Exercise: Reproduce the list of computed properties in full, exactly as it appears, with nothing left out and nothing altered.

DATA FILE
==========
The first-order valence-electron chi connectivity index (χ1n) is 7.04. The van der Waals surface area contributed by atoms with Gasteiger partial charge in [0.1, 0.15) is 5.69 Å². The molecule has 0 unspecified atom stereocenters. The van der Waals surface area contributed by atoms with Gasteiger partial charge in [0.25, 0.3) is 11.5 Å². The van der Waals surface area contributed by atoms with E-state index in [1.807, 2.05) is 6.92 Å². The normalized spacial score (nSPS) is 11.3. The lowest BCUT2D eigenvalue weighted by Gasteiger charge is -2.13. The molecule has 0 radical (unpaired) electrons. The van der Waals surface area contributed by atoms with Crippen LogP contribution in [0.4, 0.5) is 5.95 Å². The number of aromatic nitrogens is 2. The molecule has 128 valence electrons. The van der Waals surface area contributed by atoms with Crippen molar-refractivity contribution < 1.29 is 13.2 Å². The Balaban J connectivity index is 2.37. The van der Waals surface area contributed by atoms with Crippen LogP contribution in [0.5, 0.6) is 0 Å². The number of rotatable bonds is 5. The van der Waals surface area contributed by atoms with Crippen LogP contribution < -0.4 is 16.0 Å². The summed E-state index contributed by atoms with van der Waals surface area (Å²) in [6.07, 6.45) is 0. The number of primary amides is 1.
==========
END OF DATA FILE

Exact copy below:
The first-order valence-electron chi connectivity index (χ1n) is 7.04. The van der Waals surface area contributed by atoms with Gasteiger partial charge in [0.1, 0.15) is 5.69 Å². The molecule has 0 unspecified atom stereocenters. The van der Waals surface area contributed by atoms with Gasteiger partial charge in [0.25, 0.3) is 11.5 Å². The van der Waals surface area contributed by atoms with E-state index in [1.807, 2.05) is 6.92 Å². The normalized spacial score (nSPS) is 11.3. The lowest BCUT2D eigenvalue weighted by Gasteiger charge is -2.13. The molecule has 0 radical (unpaired) electrons. The van der Waals surface area contributed by atoms with Crippen LogP contribution in [0.4, 0.5) is 5.95 Å². The number of aromatic nitrogens is 2. The molecule has 128 valence electrons. The van der Waals surface area contributed by atoms with Crippen molar-refractivity contribution < 1.29 is 13.2 Å². The Balaban J connectivity index is 2.37. The van der Waals surface area contributed by atoms with Crippen LogP contribution in [0.5, 0.6) is 0 Å². The number of rotatable bonds is 5. The van der Waals surface area contributed by atoms with Crippen LogP contribution < -0.4 is 16.0 Å². The summed E-state index contributed by atoms with van der Waals surface area (Å²) in [6.07, 6.45) is 0. The number of primary amides is 1.